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Memory: The Origins of Alien Bears Abiding Fondness for a Sci-Fi Legend

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<i>Memory: The Origins of Alien</i> Bears Abiding Fondness for a Sci-Fi Legend

It’s fitting that Dan O’Bannon, a screenwriter possessed of obsessive creativity, should be commemorated 10 years after his death with an equally obsessive documentary. Think of O’Bannon’s brain as a stew pot, his myriad influences the ingredients, his deep-seated neuroses the broth, and Alien, the movie for which he’s best known, the hearty, rich, gooey bowl of science fiction horror goulash that, over the last four decades, has spawned a still-ongoing franchise spanning screens both large and small (video game tie-ins and cameos), plus the pages of graphic novels, influencing genre cinema ranging from Pitch Black to Life.

Picturing pop culture without Alien is impossible. Like the xenomorph itself, the series has planted its seed in pop culture’s chest and produced generations of new progeny, whether sequels or riffs or rip-offs. (Even the last season of Archer got in on the O’Bannon adoration with its pulpy sci-fi backdrop.) In Alexandre O. Phillipe’s new movie, Memory: The Origins of Alien, the complete history of Alien as a character, as a product of O’Bannon’s imagination (and Francis Bacon’s, and H.R. Giger’s) and as a cultural landmark is laid bare, broken down on a molecular level, all without demystifying its indelible particulars and sucking all of the air out of the room. No one “needs” to understand Alien’s germination in order for the movie to work its magic on them, but understanding doesn’t hurt, either.

Understanding might mean watching Memory: The Origins of Alien with pen and paper gripped in hand. The time of birth on Alien is a moving target, it turns out, and the sheer volume of cultural ephemera that inspired O’Bannon to write it too great to tally. O’Bannon built Alien over years of writing, of pitch meetings, of near-hits that turned into wide swings; he cobbled together its component parts from Greek tragedy, schlocky B-movies and even nature itself. Ever watched Planet of the Vampires? Ever sat through a nature doc about insects that perpetuate their species by laying eggs in living creatures to host their brood? (Ever fantasized about men being on the receiving end of sexual assault for once?) Saying “yes” to any one of these means getting the answer right. They’re threads in O’Bannon’s kinky, messy artistic tapestry.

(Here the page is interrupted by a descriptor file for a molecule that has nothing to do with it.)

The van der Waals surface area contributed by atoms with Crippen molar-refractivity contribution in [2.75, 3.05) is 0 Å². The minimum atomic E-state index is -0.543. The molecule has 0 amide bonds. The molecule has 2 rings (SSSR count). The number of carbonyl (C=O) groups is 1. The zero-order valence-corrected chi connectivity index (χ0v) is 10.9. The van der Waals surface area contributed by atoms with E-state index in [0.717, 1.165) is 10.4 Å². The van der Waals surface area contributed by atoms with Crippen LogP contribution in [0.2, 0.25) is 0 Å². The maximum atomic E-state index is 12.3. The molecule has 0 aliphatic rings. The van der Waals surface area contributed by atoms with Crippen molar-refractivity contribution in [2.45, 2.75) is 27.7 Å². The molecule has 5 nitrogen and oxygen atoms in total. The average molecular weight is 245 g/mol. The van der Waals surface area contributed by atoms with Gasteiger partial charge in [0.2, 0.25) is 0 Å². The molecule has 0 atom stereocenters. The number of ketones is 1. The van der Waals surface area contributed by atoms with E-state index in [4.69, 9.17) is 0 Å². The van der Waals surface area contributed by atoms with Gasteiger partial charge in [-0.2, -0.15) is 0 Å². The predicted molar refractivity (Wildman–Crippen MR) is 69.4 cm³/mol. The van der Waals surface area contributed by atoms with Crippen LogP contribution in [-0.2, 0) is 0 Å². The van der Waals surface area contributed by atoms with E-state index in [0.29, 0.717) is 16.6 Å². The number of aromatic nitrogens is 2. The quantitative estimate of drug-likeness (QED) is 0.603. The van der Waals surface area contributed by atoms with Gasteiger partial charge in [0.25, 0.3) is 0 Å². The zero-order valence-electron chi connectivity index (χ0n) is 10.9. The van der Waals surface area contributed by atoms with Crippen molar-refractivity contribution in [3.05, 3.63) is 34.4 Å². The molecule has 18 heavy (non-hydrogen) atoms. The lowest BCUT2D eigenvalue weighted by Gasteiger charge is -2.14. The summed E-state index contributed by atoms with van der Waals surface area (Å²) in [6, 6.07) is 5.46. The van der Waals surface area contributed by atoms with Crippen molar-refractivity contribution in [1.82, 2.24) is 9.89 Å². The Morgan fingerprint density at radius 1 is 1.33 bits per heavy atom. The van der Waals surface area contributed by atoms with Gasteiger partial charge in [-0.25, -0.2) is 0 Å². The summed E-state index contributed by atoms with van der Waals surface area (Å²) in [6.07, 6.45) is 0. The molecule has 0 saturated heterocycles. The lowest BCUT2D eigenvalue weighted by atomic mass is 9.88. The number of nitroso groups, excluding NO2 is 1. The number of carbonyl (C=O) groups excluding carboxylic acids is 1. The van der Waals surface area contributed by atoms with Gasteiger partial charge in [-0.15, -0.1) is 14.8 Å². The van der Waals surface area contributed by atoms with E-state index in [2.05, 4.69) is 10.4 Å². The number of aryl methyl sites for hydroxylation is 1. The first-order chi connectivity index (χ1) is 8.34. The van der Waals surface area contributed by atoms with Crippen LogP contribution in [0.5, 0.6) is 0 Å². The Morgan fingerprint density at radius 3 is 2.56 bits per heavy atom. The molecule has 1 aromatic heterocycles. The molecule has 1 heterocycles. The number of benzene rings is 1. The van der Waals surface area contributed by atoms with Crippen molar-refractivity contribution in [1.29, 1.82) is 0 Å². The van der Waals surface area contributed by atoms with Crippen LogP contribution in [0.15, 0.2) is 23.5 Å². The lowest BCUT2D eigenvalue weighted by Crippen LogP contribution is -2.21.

The idea Phillipe expresses in conducting and cutting interviews with the people who helped bring Alien to weird, oozing life—Terry Rawlings, Roger Christian, Ivor Powell, Veronica Cartwright, Tom Skerritt—and people with something to say about what the film means to them—Clarke Wolfe, Axelle Carolyn, Ben Manciewicz, Adam Egypt Mortimer—is that horror, great horror, lasting horror, finds its roots in unexpected corners of the mind. The genre functions best when unconsciously reflecting the fears of its creators, and most of all the fears of the era in which it’s made. (It’s why the long stretch of erroneously labeled torture porn movies that defined horror in the mid-2000s yielded only a handful of memorable features that stick out in a disposal center brimming with trash.) Alien, without meaning to, captured 1970s nihilism via a storytelling mode often reserved for hope. It’s the sci-fi horror movie the decade deserved.

It’s also the sci-fi horror movie the decade didn’t see coming, and which the next decade discarded in favor of traditionally optimistic outcomes. O’Bannon saw science fiction as a genre with a sunny outlook, gazing ahead toward brighter futures for all mankind; his response to that, according to Phillipe and his subjects, was Alien, a film verging on nihilistic, where people’s livelihood is dictated by the whims and needs of a capitalist society. It’s a cold, lonely, ugly movie that, as Memory: The Origins of Alien tells it, captures the spirit of the 1970s in a snapshot, and without overdetermined metaphor.

On the surface, this is a film about a spaceship, the spaceship’s crew and the biologically indescribable monster lurking through air ducts, picking them off one by one. Beneath, it’s about corporate American greed, and beneath that, it’s all about O’Bannon’s fascination with and revulsion toward bugs. Alien takes the long way around the barn to get from its creator’s fundamental psychic “stuff” to the genre classic it is today; Memory: The Origins of Alien, dissects the journey from concept to conception in microscopic detail, and with abiding fondness for O’Bannon’s work.

Director: Alexandre O. Phillipe
Writer: Alexandre O. Phillipe
Starring: Diane O’Bannon, Ben Mankiewicz, Terry Rawlings, Tom Skerritt, Linda Rich, Ivor Powell, Gary Sherman, Veronica Cartwright, Clarke Wolfe, Axelle Carolyn, Roger Christian
Release Date: October 4, 2019


Boston-based culture writer Andy Crump has been writing about film and television online since 2009 (and music since 2018). You can follow him on Twitter and find his collected writing at his personal blog. He is composed of roughly 65% craft beer.

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